Institute of Social Work and Social Policy, Faculty of Philosophy - Skopje, University Ss. Cyril and Methodius, Former Yugoslav Republic of Macedonia.
RETURNING MIGRANTS IN MACEDONIA: THE CHALLENGES OF EDUCATIONAL REINTEGRATION
The issue of reintegration of returning migrants in Macedonia gained increased attention with the rise in returns in the last several years, especially of Macedonian citizens illegal migrants. It has been widely recognised that an organised and systematic state response to the return migration is a key for successful reintegration of returning migrants and prevention of re-emigration and social exclusion. The paper elaborates the legislative, policy-making and practical challenges of reintegration of returnees in the domain of education. The focus is on: access to education for returning children at primary, secondary and tertiary levels of education; access to adult education for returning adults and older people; as well as obstacles for higher educational attainment and outcomes related to language barriers, extracurricular assistance and recognition of diplomas and qualifications.
WELFARE STATE IDEOLOGIES AND LONG-TERM CARE REGIMES: CHALLENGES OF WORKING AGE CARERS WITH DEPENDENT RELATIVES IN MACEDONIA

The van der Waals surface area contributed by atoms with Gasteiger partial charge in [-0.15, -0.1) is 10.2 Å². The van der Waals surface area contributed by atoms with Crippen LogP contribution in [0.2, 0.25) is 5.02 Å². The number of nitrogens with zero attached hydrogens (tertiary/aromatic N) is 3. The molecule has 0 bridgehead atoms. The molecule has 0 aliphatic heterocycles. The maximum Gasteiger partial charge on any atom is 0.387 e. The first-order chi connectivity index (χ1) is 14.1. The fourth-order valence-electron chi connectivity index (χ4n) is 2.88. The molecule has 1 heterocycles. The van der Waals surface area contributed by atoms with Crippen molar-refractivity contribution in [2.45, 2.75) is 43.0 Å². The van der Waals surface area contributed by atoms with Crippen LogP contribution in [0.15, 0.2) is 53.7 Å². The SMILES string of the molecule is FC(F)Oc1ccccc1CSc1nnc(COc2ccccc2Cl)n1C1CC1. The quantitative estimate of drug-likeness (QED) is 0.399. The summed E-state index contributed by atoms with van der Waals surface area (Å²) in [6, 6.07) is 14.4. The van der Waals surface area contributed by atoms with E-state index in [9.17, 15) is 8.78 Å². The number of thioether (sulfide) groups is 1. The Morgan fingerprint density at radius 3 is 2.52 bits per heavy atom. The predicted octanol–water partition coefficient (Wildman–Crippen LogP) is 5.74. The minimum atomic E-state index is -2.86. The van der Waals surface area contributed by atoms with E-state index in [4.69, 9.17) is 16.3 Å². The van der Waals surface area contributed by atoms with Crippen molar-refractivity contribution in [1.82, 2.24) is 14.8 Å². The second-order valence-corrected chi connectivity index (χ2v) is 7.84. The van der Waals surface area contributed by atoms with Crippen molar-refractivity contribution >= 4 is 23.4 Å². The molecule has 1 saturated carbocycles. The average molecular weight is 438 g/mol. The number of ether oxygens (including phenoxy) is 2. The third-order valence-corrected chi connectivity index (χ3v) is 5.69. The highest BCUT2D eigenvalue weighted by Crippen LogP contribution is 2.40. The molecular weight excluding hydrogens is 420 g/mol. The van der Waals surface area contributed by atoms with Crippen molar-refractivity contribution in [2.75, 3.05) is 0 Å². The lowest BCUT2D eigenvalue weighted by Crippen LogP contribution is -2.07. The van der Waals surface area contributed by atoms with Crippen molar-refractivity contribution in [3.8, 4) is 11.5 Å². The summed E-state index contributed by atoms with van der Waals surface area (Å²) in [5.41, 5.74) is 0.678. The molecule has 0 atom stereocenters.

The aim of the paper is twofold: to analyse to what extent the concept of “reconciliation between professional and private life” fits into the tradition and scope of the long-term care (LTC) regimes in Europe, as well as to provide insight into the challenges of working age carers in Macedonia. The initial hypothesis of the paper is to identify whether the lack of support towards carers in some of the European long-term care regimes is associated with the tradition and/or welfare ideology in which LTC systems were created. For that purpose, a comparative analysis will be undertaken of LTC schemes in four different welfare state regimes (Esping-Andersen, 1990) i.e. in Sweden, Germany, UK and Italy. The analysis will take into consideration the founding principles of the LTC regimes, welfare ideology as well as the scope of support provided to carers in the respective countries. The second part of the paper will provide insight into challenges faced by working age carers with dependent relatives in Macedonia. This country case study will provide insight into the challenges faced by the caregivers due to lack of balance between the overall package of social protection, health and employment measures. Hence, this part will try to support the evidence that in countries where labour market support of the carers’ is marginalized, carers’ are more vulnerable category, especially in relation to employment and decent living standards.